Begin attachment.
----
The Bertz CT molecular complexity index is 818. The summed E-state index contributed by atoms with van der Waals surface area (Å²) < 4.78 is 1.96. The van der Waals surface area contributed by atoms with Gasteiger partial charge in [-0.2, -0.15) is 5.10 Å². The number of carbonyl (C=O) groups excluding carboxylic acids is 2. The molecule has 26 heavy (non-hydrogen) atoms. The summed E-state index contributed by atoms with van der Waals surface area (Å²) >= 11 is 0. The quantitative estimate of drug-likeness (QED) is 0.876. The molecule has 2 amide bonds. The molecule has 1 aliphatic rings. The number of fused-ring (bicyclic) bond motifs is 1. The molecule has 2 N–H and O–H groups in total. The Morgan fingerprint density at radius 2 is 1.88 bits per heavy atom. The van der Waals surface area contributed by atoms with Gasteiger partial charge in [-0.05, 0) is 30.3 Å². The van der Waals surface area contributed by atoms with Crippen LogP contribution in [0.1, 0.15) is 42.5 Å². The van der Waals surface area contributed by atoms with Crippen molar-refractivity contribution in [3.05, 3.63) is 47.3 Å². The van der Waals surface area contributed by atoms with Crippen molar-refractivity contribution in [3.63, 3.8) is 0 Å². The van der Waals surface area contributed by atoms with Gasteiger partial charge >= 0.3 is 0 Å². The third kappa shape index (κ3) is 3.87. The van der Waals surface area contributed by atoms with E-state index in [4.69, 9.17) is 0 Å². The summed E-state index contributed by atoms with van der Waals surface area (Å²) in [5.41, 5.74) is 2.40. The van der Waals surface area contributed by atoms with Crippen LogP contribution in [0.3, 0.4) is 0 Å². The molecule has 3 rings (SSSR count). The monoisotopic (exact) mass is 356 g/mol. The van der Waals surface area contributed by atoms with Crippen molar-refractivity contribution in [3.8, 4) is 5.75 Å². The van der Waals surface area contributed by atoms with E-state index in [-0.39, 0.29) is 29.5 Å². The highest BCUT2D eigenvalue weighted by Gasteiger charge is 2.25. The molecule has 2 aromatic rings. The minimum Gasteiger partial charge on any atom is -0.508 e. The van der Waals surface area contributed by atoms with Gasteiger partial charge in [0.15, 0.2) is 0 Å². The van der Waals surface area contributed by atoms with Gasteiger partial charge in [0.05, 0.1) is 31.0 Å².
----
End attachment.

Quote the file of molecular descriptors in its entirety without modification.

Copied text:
The Bertz CT molecular complexity index is 818. The summed E-state index contributed by atoms with van der Waals surface area (Å²) < 4.78 is 1.96. The van der Waals surface area contributed by atoms with Gasteiger partial charge in [-0.2, -0.15) is 5.10 Å². The number of carbonyl (C=O) groups excluding carboxylic acids is 2. The molecule has 26 heavy (non-hydrogen) atoms. The summed E-state index contributed by atoms with van der Waals surface area (Å²) >= 11 is 0. The quantitative estimate of drug-likeness (QED) is 0.876. The molecule has 2 amide bonds. The molecule has 1 aliphatic rings. The number of fused-ring (bicyclic) bond motifs is 1. The molecule has 2 N–H and O–H groups in total. The Morgan fingerprint density at radius 2 is 1.88 bits per heavy atom. The van der Waals surface area contributed by atoms with Gasteiger partial charge in [-0.05, 0) is 30.3 Å². The van der Waals surface area contributed by atoms with Crippen LogP contribution in [0.1, 0.15) is 42.5 Å². The van der Waals surface area contributed by atoms with Crippen molar-refractivity contribution in [3.05, 3.63) is 47.3 Å². The van der Waals surface area contributed by atoms with Crippen molar-refractivity contribution in [3.63, 3.8) is 0 Å². The van der Waals surface area contributed by atoms with Gasteiger partial charge >= 0.3 is 0 Å². The third kappa shape index (κ3) is 3.87. The van der Waals surface area contributed by atoms with E-state index in [4.69, 9.17) is 0 Å². The summed E-state index contributed by atoms with van der Waals surface area (Å²) in [5.41, 5.74) is 2.40. The van der Waals surface area contributed by atoms with Crippen LogP contribution in [0.3, 0.4) is 0 Å². The molecule has 3 rings (SSSR count). The monoisotopic (exact) mass is 356 g/mol. The van der Waals surface area contributed by atoms with Crippen molar-refractivity contribution in [3.8, 4) is 5.75 Å². The van der Waals surface area contributed by atoms with E-state index in [-0.39, 0.29) is 29.5 Å². The highest BCUT2D eigenvalue weighted by Gasteiger charge is 2.25. The molecule has 2 aromatic rings. The minimum Gasteiger partial charge on any atom is -0.508 e. The van der Waals surface area contributed by atoms with Gasteiger partial charge in [0.15, 0.2) is 0 Å². The van der Waals surface area contributed by atoms with Gasteiger partial charge in [0.05, 0.1) is 31.0 Å².